Taxman trains his sights on Brits with a place in the sun

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If you have an overseas holiday home or second property that you rent out, the taxman could soon be turning his attention to your affairs.

An investigation by Revenue & Customs into Britons with bank accounts abroad has been launched as part of a wider drive against tax evasion and money laundering. Anyone with a separate overseas account linked to one in the UK is likely to have the details passed on to the taxman by the host British bank.

Some 257,000 UK residents have second homes abroad, according to government figures, and many will probably have foreign bank accounts in order to receive rent and cover local bills. The taxman wants to crack down on those who, unwittingly or not, fail to pay tax on income.

In May this year, the Revenue won a key ruling that forced Barclays to reveal the identities of all its UK customers with accounts abroad, to see if they have been complying with UK tax regulations.

It estimates that many have not.

The Revenue's best guess is that as many as a fifth of Barclays customers with offshore accounts may not be complying, and it expects to recoup up to £1.5bn as a result of the probe.

But there is nothing unusual about these customers and Barclays itself has done nothing wrong; other banks are expected to be subject to similar treatment in due course.

"There's no doubt that [the taxman] will proceed with identical applications in relation to all financial institutions in the UK," says Steve Besford, director of investigations at tax advisers Chiltern.

Accountants warn that many may be caught unawares. "As more people invest in property abroad, there may be a significant proportion who do not realise that assets in offshore accounts are liable to UK tax," says Charlie Hall, tax investigations partner at Grant Thornton.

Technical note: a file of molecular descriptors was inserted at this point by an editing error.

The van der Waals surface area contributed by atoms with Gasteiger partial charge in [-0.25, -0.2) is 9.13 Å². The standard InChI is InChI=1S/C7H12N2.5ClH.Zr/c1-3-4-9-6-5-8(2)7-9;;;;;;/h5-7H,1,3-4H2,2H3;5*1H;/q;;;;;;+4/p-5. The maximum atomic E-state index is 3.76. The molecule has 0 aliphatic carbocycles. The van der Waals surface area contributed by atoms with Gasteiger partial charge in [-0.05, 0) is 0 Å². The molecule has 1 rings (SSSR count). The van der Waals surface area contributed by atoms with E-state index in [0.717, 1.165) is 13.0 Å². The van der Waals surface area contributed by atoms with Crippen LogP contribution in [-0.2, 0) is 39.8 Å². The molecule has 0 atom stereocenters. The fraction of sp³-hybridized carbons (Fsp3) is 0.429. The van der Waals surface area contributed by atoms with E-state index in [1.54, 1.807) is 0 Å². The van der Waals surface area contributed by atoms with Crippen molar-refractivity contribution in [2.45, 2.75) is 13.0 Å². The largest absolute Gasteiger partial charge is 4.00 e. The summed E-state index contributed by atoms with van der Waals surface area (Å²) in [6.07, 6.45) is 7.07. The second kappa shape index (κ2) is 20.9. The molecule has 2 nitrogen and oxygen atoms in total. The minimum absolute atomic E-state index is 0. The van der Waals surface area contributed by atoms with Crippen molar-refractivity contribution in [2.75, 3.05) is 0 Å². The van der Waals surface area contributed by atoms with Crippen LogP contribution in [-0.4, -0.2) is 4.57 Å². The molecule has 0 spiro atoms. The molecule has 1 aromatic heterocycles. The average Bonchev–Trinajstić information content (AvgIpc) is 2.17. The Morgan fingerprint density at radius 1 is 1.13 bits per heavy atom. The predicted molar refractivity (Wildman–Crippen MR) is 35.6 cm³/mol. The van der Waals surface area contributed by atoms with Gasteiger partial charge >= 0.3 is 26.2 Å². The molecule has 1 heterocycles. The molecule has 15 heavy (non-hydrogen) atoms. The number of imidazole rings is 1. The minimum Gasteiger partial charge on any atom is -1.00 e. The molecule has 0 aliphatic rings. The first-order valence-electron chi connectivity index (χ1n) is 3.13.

"Anyone who receives rent or interest from an overseas property or investments will need to declare that income on their UK tax return."

Don't panic if you have an overseas account; the Revenue is not claiming that, just because of this, you are likely to be evading tax. Nevertheless, you should find out where you stand.

If you own a property abroad and simply have a local bank account in order to pay local rates and bills, you are unlikely to encounter problems - particularly if the interest paid on the account is very low. But to be safe, says Chiltern, you should write to the Revenue stating how much interest you earn each year. You may have to provide copies of your bank statements.

If, however, you receive rent from letting out your property, and the sums involved are rather larger, you should act now.

Melanie Bien, associate director at mortgage broker Savills Private Finance, says: "If you don't [declare income from rent or from the sale of an overseas property], you could end up paying substantial interest and penalties, as well as the tax owed."

So that you aren't taxed unfairly, she adds, ensure that you have all the paperwork to prove your assets have been acquired and maintained out of legitimate funds - "and that you declare income or profits".

Mr Besford says that some people could face a full investigation of their tax affairs. "Acting now to avoid the risk of prosecution is essential. By making a voluntary disclosure before Revenue & Customs obtains details of an account, individuals can minimise that risk."

The worst thing you could do is ignore the problem. Even if your bank is not being targeted by the Revenue at the moment, all banks within the European Union must now share information with tax authorities in other member states.

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